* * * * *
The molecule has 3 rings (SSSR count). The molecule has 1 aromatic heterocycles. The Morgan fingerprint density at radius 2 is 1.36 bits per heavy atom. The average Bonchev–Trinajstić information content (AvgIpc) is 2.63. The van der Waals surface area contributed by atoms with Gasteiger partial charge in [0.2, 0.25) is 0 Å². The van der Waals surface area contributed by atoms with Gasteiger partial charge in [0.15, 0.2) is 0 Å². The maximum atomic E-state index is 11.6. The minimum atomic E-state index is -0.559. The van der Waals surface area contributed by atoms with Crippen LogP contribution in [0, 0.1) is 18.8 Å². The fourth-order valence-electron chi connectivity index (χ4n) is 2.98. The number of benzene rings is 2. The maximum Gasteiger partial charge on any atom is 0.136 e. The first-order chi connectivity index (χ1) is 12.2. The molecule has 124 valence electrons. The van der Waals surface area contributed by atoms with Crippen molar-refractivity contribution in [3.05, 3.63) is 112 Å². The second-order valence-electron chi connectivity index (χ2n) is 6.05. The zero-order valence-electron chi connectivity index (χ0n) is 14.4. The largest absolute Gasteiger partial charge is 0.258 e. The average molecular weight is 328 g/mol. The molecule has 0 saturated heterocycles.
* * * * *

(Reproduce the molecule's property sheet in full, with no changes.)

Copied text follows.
The molecule has 3 rings (SSSR count). The molecule has 1 aromatic heterocycles. The Morgan fingerprint density at radius 2 is 1.36 bits per heavy atom. The average Bonchev–Trinajstić information content (AvgIpc) is 2.63. The van der Waals surface area contributed by atoms with Gasteiger partial charge in [0.2, 0.25) is 0 Å². The van der Waals surface area contributed by atoms with Gasteiger partial charge in [0.15, 0.2) is 0 Å². The maximum atomic E-state index is 11.6. The minimum atomic E-state index is -0.559. The van der Waals surface area contributed by atoms with Crippen LogP contribution in [0, 0.1) is 18.8 Å². The fourth-order valence-electron chi connectivity index (χ4n) is 2.98. The number of benzene rings is 2. The maximum Gasteiger partial charge on any atom is 0.136 e. The first-order chi connectivity index (χ1) is 12.2. The molecule has 124 valence electrons. The van der Waals surface area contributed by atoms with Crippen molar-refractivity contribution in [3.05, 3.63) is 112 Å². The second-order valence-electron chi connectivity index (χ2n) is 6.05. The zero-order valence-electron chi connectivity index (χ0n) is 14.4. The largest absolute Gasteiger partial charge is 0.258 e. The average molecular weight is 328 g/mol. The molecule has 0 saturated heterocycles.